calculate_secret. Taking a quick look at this function shows that it’s about 1500 lines of decompiled code, so it won’t be easy to reverse engineer that.
Luckily we don’t need to do that.
calculate_secret takes a pointer as argument and does its magic to generate the secret. Once the function return the secret will be stored at the memory address indicted by the pointer. So if we could just take a look at the memory when the function returns we should be able to get the secret.
Hooking the secret generator
If we could hook the function that generates the secret we should be able to get the secret when it returns. However this is not an exported function so we can’t find it by
Module.findExportByName() like we’ve done earlier. But that doesn’t have to stop us,
Module.findExportByName() returns a pointer to where the function is located in memory. We can also generate this pointer manually.
Now we need to make sure we open up the same native library in Ghidra as we are running on our device. For me this is the x86_64 library. Then we find our way to the function in question and take a look at it’s memory address in the assembler view. For the x86_64 library this function is located at address
0x12c0 inside this library.
With the internal offset known we can get the pointer to the function by calling
Module.findBaseAddress('libfoo.so').add(0x12c0) and then we can hook that as usual.
As a quick check that our theory is correct let’s hook the secret generator function and print the content of the memory before and after the function is called. Dumping the memory can be done with the global Frida function
hexdump. To do this let’s add the following hook:
What we should see when running this is that the memory is cleared in
onEnter and that it has some value in
Great! It looks like we are on the right track, but to reveal the real secret we need to xor this with the xorkey.
Getting the xorkey
The xorkey is hardcoded in the Java code, but I want to practice using Frida so I’m going to grab it during the initialization instead. As we saw earlier when looking at the native init function, the key was copied using
strncpy’s second argument is a pointer to the data that should be copied so let’s hook
strncpy and copy that data using Frida’s
NativePointer.readByteArray() and store the result in a global variable.
Decoding the secret
Now we have everything we need to actually get the secret, so let’s update the hook for the secret generator function we created earlier and put it in a separate function to keep the code clean.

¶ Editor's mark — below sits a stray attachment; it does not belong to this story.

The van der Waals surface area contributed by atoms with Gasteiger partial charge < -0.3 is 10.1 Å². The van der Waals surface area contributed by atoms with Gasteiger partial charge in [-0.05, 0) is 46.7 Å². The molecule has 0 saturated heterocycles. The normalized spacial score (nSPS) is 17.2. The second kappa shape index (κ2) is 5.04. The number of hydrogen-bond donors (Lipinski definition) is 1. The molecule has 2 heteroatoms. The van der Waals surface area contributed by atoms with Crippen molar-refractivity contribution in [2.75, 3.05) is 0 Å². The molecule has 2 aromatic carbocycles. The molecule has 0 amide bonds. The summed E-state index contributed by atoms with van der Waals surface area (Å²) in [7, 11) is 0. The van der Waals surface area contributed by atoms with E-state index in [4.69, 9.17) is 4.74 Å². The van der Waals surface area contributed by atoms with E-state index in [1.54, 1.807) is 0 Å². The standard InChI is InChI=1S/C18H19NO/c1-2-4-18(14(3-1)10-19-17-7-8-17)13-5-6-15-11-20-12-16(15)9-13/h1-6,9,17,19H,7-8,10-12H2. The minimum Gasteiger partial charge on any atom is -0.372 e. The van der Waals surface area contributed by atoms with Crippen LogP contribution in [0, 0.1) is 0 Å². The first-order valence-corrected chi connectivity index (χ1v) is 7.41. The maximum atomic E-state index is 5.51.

This is pretty straight forward, in
onEnter we store the location in memory where the secret will be located. in
onLeave we copy the secret from memory and then xor it with the xorkey we extracted earlier. With all this we should be able to get the secret in a readable format.
Putting it all together
We have everything we need, all that remains is to put everything together. Let’s call our
attachToSecretGenerator() function when the
MainActivity constructor is called to avoid attaching to it multiple times.
Let’s also call the
check_code() method with a dummy string as parameter to trigger the code check from
onResume(). When this string is compared against the real secret our hooks will be run and real secret will be printed to the console.
All we have to do now is to run the script and the secret will be revealed.
In addition to getting more experience with analyzing native code we got to use some new parts of Frida as well.
- We had to hook standard library functions directly in the standard library rather than in the library we are analyzing to have them hooked as before the library is initialized.
- We learned how to hook unexported functions by using
Module.findBaseAddress('libfoo.so').add(<location of the function in the library>).
hexdumpis useful when you want to look directly at the memory.
NativePointer.readByteArray()we can read data from memory.
Class.$init.implementationcan be used to to replace the constructor implementation of Java classes.
There were some anti-debugging logic in the native code that we didn’t have to bypass, but that you might have seen while analyzing the code. The creator of the UnCrackable apps has written an article about anti-debugging techniques that describes this logic.
In another article the same person also writes about how you can detect Frida and the detection that we bypassed in this challenge is described in the article.
With all the UnCrackable apps solved one final thing that could be of interest is to take a look at the actual source code for the apps that we have cracked.
And of course the complete version of the Frida script I wrote for this challenge is available on GitHub.